Lead Generator #15 – Networking…

Consulting isn’t just about expertise — it is also about relationships. What better way to build those relationships than through networking?

Networking isn’t just for consultants. It is something you should do regardless of your career. As the old saying goes, “It’s not what you know, but who you know.” True for finding new jobs… and for finding new clients.

Networking can seem painful. Many consultants are introverts — we’re thinkers and planners. We like to deal with problems and ideas, not necessarily with people. Leave that for the sales and marketing types, right?

But if you are a solo practitioner, it is up to you (and you alone) to get the business. You first need to GET the projects before you can DO the projects. That means YOU are the now sales and marketing department.

As an aside, I often advise my engineering colleagues (among the most introverted and distrustful of sales and marketing) to treat getting the business as just another challenging problem to be solved. Looking at it that way, it can even be fun. It is for me.

So how do you network? Strategically. Go where your potential clients are. Think about the niches you serve. This is not about “speed dating” or collecting business cards. Rather, you need to focus — use a rifle, not a shotgun.

And don’t overlook recommenders — others serving your markets. These include professionals (attorneys, lawyers, bankers), media (magazine editors and newspaper reporters), and yes, sales people (reps, distributors, etc.)  Some of my best business leads over the years have come from these sources.

Here are some ways to network strategically:

–Professional organizations… If you are a professional and not already a member — join today!  Participate — don’t just attend meetings. If you business is local, get involved at the local chapter level. If you business is national, get involved at the national level.  If both, well, get involved at both levels.

Volunteer to speak. Short talks and tutorial sessions provide great exposure, and help your colleagues at the same time. Special committees are good too.  We’ve done both, and it has paid off well. Plus, we’ve made a lot of good friends along the way.

One caveat — pick and choose you efforts with care, as volunteer organizations can suck up time like crazy. Don’t spread yourself too thin — you still need to make a living.

–Symposiums… Many professional organizations have annual trade shows. You should attend these too. These are an excellent opportunity to meet the movers and shakers in your industry, which include influencers like journalists and marketers.

Skip the academic sessions, and head for the tutorials. Better yet – volunteer to present – this puts you in front of potential clients. And spend time on the show floor talking to the sales/marketing folks. You’ll learn about new products/services, and often new opportunities as well.

–Trade & Civic organizations… Think about places your clients and potential clients hang out to network. Then plug into those networks, at least on an occasional basis.

For example, if you are an accountant serving a local business market, consider joining local Rotary or Lions clubs. If you are an accountant serving a special niche such as HOAs (home owners associations), consider joining the local or national HOA group. (Yes, such groups exist.)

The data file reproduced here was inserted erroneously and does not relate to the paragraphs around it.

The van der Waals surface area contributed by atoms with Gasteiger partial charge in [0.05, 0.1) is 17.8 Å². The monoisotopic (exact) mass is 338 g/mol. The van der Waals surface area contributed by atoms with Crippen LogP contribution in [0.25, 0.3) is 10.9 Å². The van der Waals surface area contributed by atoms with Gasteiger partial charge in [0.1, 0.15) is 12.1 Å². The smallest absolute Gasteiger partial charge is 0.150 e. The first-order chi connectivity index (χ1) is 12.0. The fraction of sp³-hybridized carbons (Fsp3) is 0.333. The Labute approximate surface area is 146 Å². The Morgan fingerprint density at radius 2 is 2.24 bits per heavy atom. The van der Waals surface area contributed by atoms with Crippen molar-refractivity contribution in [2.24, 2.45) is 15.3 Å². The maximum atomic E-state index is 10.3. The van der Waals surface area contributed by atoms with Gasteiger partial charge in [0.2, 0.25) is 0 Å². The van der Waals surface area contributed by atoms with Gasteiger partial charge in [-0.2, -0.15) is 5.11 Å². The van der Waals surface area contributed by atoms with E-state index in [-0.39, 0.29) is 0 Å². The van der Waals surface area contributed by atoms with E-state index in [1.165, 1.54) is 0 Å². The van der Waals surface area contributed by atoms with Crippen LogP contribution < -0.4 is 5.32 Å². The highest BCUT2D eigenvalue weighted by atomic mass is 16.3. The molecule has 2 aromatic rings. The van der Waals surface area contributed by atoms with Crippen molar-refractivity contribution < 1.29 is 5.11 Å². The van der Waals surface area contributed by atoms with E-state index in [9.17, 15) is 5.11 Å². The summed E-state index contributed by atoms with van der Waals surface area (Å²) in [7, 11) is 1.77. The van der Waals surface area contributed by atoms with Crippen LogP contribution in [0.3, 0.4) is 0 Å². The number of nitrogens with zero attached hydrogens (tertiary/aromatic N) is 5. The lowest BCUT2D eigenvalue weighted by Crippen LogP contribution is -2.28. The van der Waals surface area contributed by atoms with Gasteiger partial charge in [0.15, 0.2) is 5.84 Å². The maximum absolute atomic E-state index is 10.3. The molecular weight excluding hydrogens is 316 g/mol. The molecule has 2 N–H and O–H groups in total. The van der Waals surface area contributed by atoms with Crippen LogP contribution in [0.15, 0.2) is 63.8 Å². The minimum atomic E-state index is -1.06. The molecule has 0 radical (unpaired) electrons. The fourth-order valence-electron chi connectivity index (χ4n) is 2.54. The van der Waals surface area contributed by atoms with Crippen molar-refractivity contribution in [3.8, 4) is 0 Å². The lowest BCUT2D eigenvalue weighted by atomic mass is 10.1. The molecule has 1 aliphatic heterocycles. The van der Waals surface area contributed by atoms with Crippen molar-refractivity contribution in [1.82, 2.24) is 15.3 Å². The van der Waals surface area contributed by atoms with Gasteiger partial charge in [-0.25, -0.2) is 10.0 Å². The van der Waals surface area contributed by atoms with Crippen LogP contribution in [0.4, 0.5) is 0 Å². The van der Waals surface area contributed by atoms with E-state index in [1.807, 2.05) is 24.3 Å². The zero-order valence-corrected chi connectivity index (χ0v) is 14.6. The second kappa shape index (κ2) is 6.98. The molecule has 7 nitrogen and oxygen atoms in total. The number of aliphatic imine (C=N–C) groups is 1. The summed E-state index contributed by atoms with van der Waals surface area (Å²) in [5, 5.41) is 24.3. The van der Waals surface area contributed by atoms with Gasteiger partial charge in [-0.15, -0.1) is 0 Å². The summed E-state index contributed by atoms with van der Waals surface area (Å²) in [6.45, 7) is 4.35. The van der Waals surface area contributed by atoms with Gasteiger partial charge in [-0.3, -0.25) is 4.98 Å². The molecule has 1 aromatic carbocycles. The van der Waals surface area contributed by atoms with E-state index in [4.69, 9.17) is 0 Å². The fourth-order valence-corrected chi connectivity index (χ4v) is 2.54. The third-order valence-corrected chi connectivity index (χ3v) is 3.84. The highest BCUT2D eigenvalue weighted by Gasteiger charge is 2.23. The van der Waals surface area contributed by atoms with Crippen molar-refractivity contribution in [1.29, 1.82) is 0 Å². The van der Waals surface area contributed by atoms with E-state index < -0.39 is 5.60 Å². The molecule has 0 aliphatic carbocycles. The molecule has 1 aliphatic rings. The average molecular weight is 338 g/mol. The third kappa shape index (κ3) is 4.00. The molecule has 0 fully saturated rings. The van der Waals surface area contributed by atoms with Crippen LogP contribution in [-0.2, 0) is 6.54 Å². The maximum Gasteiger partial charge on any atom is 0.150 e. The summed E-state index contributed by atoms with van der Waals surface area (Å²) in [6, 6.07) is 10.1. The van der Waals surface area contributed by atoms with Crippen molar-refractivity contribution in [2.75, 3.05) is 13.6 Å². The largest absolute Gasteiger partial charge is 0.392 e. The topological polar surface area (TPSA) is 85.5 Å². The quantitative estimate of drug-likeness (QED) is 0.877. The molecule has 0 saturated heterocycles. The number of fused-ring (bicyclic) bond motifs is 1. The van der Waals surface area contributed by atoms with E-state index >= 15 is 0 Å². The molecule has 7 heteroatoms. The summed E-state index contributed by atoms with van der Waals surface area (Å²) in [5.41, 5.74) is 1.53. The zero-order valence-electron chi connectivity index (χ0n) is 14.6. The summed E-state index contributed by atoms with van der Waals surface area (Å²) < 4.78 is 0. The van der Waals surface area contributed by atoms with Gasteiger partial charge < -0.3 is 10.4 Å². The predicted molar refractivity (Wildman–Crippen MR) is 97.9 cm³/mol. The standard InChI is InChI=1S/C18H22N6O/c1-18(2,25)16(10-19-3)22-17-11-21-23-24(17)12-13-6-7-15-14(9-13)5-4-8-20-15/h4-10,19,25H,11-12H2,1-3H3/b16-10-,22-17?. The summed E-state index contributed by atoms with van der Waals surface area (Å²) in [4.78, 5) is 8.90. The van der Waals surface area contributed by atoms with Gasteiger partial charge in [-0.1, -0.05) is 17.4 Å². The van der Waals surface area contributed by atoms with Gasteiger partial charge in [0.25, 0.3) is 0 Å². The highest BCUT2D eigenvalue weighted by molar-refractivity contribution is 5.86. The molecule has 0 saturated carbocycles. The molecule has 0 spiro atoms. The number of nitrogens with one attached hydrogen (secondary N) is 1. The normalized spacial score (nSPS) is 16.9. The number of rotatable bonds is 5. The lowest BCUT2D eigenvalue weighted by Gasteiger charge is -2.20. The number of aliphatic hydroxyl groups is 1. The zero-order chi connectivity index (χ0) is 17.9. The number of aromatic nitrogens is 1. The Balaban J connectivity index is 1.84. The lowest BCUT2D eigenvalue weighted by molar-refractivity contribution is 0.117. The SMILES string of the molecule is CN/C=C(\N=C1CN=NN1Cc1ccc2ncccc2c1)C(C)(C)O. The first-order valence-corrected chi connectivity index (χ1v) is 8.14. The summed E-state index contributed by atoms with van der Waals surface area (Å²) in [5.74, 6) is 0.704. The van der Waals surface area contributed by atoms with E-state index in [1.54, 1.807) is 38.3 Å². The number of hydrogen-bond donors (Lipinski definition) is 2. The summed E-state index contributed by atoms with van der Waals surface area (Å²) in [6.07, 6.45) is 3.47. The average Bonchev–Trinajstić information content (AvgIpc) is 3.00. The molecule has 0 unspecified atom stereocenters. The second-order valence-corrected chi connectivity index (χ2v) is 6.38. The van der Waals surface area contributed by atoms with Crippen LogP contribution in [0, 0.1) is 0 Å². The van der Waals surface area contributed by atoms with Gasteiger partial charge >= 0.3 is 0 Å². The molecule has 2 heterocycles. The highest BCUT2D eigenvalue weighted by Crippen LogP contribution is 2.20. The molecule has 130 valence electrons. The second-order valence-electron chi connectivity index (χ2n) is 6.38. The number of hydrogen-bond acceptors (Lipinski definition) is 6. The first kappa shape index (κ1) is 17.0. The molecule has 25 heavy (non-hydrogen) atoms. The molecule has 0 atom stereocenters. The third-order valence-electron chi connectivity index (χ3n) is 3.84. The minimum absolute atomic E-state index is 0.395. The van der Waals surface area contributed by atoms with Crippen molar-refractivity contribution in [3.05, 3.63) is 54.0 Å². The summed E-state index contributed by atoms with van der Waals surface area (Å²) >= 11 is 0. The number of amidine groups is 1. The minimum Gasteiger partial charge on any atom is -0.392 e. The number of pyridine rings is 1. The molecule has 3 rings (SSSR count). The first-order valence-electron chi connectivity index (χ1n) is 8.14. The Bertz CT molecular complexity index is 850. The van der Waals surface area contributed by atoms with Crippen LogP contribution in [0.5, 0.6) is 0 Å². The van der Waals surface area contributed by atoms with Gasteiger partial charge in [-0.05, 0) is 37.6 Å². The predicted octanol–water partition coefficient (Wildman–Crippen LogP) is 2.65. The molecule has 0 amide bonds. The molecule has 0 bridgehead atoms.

–Social media... Thanks to the Internet, social media offers many opportunities to expand your networks at very low cost. One caveat — do not rely solely on social media — the personal touch is still crucial.

The big four today are LinkedIn, FaceBook, Twitter, and Google+.  My experience suggests that LinkedIn is preferred for B2B, while FaceBook shines with B2C. Done right, Twitter can be effective for both. Just joined Google+ so I have no opinions on it yet.

The key is to be where your potential clients are at. Once again — watch your time. If you are not careful, these can be addictive and can become tremendous time sucks.

Finally, don’t expect immediate results – networking is for the long term and will eventually pay off.  As a plaque in my office says, “In the pond when you least expect it, a fish will appear.” But you need to have your line in the water…

People buy from those they know, like, and trust. Networking works!

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2 Responses to “Lead Generator #15 – Networking…”

  • Hi Daryl,

    I was just browsing through your blog, yet again, and read your piece on Networking. I remember reading this earlier in the year and just wanted to reiterate your points. Looking back on my past career in engineering – and with exception of my first job out of college – EVERY other job I’ve worked at has been due to “someone I knew”. It pays to develop a network!

    One final point regarding LinkedIn. I recently compiled the income from my last 60 gigs done over the last 30 months (note the average of 2/mo) in preparation for the next consultant’s workshop this August. Surprisingly 39% of my income was directly attributable to contacts in my network via LinkedIn, 34% was from referrals by my partner test lab, 15% through seminars and 12% through writing.

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